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The Problem With Living Wage Bills Aimed at Walmart

D.C. Mayor Vincent Gray just vetoed a measure that would have effectively established two very different minimum wages in the city.


Washington, D.C. mayor Vincent Gray finally vetoed this morning a "living wage" bill passed earlier this summer by the city council aimed squarely at Walmart. The bill would have effectively required a higher minimum wage ($12.50 an hour) for employees of the big-box store than nearly everyone else who works in retail in the city can expect ($8.25). The idea had been to extract some benefits from the company not known for its great labor practices as it tries to expand for the first time into the nation's capital.

The tactic has now suffered multiple defeats. A similar version of this same legislation was passed in Chicago in 2006. But it was vetoed there, too, by then-Mayor Richard Daley, also following pressure from the store. If the legislation was going to take hold anywhere, overwhelmingly liberal Washington was probably it. Now, unless the city council overrides the mayor's veto (an unlikely event requiring at least one council member to change his or her mind), the strategy looks effectively dead.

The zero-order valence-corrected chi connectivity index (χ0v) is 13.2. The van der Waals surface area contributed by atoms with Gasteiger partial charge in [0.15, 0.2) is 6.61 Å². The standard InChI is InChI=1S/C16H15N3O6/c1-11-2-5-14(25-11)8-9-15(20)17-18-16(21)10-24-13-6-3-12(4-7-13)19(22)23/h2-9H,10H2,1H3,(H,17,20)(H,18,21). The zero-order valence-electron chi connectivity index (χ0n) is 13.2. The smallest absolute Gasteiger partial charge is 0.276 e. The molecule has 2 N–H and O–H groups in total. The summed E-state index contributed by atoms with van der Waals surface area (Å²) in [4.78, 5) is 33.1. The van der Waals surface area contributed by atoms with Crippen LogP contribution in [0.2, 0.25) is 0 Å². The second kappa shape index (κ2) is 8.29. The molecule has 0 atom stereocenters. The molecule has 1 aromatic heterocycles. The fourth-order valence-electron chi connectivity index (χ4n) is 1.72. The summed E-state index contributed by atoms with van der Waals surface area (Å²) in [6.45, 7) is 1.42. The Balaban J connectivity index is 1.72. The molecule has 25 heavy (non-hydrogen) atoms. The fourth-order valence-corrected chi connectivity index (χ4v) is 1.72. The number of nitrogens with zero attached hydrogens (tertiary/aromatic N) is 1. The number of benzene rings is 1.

All along, though, it suffered from a central flaw: In trying to fight for would-be Walmart workers, the bill instead drew attention to the fact that the city wasn't trying to raise the minimum wage for everyone. If $12.50 was the new "living wage" at Walmart, what would that make $8.25 an hour everywhere else?

For one thing, that rate is considerably lower than city-wide minimum wages elsewhere in the country. Minimum wage in San Jose is now $10 an hour and pegged to inflation. In San Francisco, it's $10.55. Seattle will vote this fall on a $15 minimum wage.

The language in the D.C. legislation focused on large retailers with stores of larger than 75,000 square feet and annual sales of more than a billion dollars. That definition would have also roped in other retail outlets like Costco and Home Depot (Walmart's wages, though, are among the lowest in retail, meaning the bill would have had the greatest effect there). But the total number of effected workers would have been small, a fact Gray cited in rejecting the bill:

He also made this promise:

Top image of Walmart workers protesting for better pay on Sept. 5 in Miami: Joe Skipper/Reuters.

About the Author

  • Emily Badger is a former staff writer at CityLab. Her work has previously appeared in Pacific StandardGOODThe Christian Science Monitor, and The New York Times. She lives in the Washington, D.C. area.